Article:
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On Tuesday, the Atlantic White Shark Conservancy put out some drone footage of an interaction between two great white sharks off the coast of Chatham.
So, what's happening in the footage and is it typical great white behavior?
On what the footage shows
For the last 10 years, we’ve been looking at white sharks off Cape Cod, and we’ve been seeing all kinds of scarring and wound patterns that could only be attributed to other white sharks. But we've never seen any kind of interaction between white sharks directly — no direct observations. This particular footage — which shows a white shark moving through shallow waters and then another one quickly approaching it and seemingly trying to grab onto it, and then the original white shark kind of twisting away and taking off — is quite intriguing to us because we’ve never seen these kind of social interactions before. What it all means, I don’t know.
On whether the activity could be playful
It’s never been documented in these fish, that kind of activity. There tends to be — when it comes to social behavior between sharks — there tends to be territoriality that could be protection of one’s own space. It could be defensive posturing, there could be aggressive interactions and there could be behavior that would be indicative of courtship or mating, and that’s pretty much it.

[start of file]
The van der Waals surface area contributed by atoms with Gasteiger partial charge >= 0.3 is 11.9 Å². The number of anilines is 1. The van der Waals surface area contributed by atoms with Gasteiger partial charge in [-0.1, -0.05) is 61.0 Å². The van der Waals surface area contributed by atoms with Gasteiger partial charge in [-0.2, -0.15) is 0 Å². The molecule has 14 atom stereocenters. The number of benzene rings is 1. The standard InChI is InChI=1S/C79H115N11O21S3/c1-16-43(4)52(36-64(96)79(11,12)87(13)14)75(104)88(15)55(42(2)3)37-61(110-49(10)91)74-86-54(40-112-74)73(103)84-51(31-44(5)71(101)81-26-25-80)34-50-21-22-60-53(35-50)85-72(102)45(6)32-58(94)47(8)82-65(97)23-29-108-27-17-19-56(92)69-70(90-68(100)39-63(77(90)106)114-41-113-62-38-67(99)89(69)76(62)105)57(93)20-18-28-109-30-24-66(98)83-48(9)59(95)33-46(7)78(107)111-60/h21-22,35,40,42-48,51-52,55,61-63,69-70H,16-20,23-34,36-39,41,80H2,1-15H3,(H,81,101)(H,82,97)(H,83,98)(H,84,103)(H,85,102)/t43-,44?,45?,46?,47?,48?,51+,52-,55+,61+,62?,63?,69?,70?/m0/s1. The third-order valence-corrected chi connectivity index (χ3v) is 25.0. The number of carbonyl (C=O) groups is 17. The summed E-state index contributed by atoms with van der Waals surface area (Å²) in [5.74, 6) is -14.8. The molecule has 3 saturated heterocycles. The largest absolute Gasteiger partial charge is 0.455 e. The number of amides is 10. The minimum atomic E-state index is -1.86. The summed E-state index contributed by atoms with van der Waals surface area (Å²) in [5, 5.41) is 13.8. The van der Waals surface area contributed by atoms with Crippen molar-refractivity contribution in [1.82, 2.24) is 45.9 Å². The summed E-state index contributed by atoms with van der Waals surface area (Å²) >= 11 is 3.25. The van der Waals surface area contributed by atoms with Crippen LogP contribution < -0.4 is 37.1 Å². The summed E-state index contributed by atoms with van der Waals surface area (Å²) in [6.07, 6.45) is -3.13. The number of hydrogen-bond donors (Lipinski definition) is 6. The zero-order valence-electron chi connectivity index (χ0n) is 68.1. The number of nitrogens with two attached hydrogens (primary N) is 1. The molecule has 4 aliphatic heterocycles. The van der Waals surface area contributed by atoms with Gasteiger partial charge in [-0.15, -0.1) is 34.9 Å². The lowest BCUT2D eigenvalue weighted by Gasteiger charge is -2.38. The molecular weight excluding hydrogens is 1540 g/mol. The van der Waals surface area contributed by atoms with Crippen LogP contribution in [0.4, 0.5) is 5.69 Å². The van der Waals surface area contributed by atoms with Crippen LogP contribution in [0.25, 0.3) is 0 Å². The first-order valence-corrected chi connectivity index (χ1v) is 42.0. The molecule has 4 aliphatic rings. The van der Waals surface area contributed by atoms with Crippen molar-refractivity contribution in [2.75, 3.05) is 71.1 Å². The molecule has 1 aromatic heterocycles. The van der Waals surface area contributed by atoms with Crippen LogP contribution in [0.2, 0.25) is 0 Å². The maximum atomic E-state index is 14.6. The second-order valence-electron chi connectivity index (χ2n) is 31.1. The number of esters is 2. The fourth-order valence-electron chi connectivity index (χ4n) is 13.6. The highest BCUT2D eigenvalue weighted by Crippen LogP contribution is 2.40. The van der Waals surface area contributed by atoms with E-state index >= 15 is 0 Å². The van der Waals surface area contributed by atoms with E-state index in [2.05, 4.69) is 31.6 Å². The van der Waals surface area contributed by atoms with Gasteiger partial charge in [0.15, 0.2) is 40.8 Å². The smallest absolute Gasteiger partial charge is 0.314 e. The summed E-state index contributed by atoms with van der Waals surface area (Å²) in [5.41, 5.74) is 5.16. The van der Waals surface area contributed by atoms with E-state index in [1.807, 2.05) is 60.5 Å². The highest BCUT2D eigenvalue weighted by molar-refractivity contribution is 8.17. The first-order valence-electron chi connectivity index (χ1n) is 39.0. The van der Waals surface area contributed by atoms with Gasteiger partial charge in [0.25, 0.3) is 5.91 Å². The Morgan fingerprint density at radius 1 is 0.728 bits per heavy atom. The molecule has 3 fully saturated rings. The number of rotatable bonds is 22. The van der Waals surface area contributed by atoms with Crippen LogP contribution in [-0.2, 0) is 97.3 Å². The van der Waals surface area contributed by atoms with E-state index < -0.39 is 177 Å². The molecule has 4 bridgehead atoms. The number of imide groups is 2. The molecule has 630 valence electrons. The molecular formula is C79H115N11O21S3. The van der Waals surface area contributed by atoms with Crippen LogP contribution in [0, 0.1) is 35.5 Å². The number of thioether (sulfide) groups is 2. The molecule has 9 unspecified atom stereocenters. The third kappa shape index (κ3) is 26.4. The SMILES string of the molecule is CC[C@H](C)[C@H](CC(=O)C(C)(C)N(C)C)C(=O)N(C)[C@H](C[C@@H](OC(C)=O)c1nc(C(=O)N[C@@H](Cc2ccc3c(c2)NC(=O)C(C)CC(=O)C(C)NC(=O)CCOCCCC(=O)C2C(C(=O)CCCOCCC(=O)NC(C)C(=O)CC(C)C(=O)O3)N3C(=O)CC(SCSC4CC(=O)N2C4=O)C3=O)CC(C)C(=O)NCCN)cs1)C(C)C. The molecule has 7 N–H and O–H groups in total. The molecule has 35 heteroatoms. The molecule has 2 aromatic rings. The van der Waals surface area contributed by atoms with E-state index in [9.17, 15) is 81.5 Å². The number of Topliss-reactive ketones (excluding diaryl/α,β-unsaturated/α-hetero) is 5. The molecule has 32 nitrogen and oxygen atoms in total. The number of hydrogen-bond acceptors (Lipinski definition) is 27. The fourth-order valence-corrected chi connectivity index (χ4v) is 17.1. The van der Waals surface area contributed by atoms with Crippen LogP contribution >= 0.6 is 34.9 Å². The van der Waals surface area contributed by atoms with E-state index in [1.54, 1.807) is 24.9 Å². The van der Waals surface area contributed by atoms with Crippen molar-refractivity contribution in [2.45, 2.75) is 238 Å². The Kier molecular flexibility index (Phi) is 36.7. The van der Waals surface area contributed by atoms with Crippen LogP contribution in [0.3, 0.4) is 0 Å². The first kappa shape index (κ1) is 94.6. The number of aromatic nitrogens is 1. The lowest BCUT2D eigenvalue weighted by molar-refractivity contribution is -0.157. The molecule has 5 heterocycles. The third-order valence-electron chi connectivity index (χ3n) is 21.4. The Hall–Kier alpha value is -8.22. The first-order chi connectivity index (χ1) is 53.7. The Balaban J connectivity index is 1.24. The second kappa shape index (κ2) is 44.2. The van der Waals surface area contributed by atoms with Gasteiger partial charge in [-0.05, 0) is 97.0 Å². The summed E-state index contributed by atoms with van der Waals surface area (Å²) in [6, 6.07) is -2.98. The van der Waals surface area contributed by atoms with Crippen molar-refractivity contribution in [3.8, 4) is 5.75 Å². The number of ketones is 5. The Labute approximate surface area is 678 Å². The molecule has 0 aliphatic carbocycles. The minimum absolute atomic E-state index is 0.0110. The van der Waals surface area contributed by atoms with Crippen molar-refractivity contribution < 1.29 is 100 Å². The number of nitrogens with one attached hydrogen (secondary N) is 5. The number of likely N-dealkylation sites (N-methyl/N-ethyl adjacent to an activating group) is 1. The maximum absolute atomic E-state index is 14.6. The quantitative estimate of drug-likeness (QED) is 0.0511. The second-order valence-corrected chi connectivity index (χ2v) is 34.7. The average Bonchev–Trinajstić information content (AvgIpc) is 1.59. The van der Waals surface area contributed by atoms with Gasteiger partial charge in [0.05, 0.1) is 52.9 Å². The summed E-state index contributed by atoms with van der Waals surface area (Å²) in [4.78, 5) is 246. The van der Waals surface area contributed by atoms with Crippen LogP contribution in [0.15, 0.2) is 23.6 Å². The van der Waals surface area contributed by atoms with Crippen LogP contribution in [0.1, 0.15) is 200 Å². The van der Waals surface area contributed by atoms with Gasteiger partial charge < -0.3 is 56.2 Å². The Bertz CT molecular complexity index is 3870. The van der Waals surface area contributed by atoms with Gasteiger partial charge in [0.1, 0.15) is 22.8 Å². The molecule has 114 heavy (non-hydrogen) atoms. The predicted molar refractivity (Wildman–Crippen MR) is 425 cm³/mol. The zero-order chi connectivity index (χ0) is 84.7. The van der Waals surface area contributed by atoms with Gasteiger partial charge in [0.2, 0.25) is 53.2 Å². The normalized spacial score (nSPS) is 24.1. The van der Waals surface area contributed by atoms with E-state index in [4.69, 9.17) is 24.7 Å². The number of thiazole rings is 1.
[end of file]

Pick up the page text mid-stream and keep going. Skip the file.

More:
"[W]e’ve never seen these kind of social interactions before. What it all means, I don’t know."
On what’s bringing the sharks to the Cape
Basically, as we have restored — very effectively restored — seal populations to fairly high levels, it’s only quite natural that the biomass of seals is going to attract their natural predator, and those predators are white sharks. As the seals are piled up all along the Massachusetts coastline, even into the Gulf of Maine and Canada, these sharks will approach these areas in an attempt to feed on them.
On how beachgoers can protect themselves
I know that in the short term, I can’t control the behavior of the sharks — which are the predators — or the seals, which are the prey. But I can control my behavior, so I’m encouraging people to — if you’re in areas where there are high densities of seals, where this predator-prey relationship is playing out every day — take that into consideration when it comes to your activities in the water. Don’t expose yourself to undue risk. I would suggest staying close to shore. I wouldn’t put yourself in water that’s much over your waist, particularly if there’s high densities of seals in the area. These sharks are hunting and they’re hunting in very shallow water, and that water can be very close to shore. … And remember, the risk is quite low. The probability of a shark attack is still a really, really low probability.
On what to do if you encounter a shark in the water
If the shark’s biting you, you want to strike the shark any way you can to discourage it and force it to let go, and it will let go. But if the shark is just circling or close, just remove yourself from the water. Put yourself at safety.
This article was originally published on July 09, 2019.
This segment aired on July 9, 2019.
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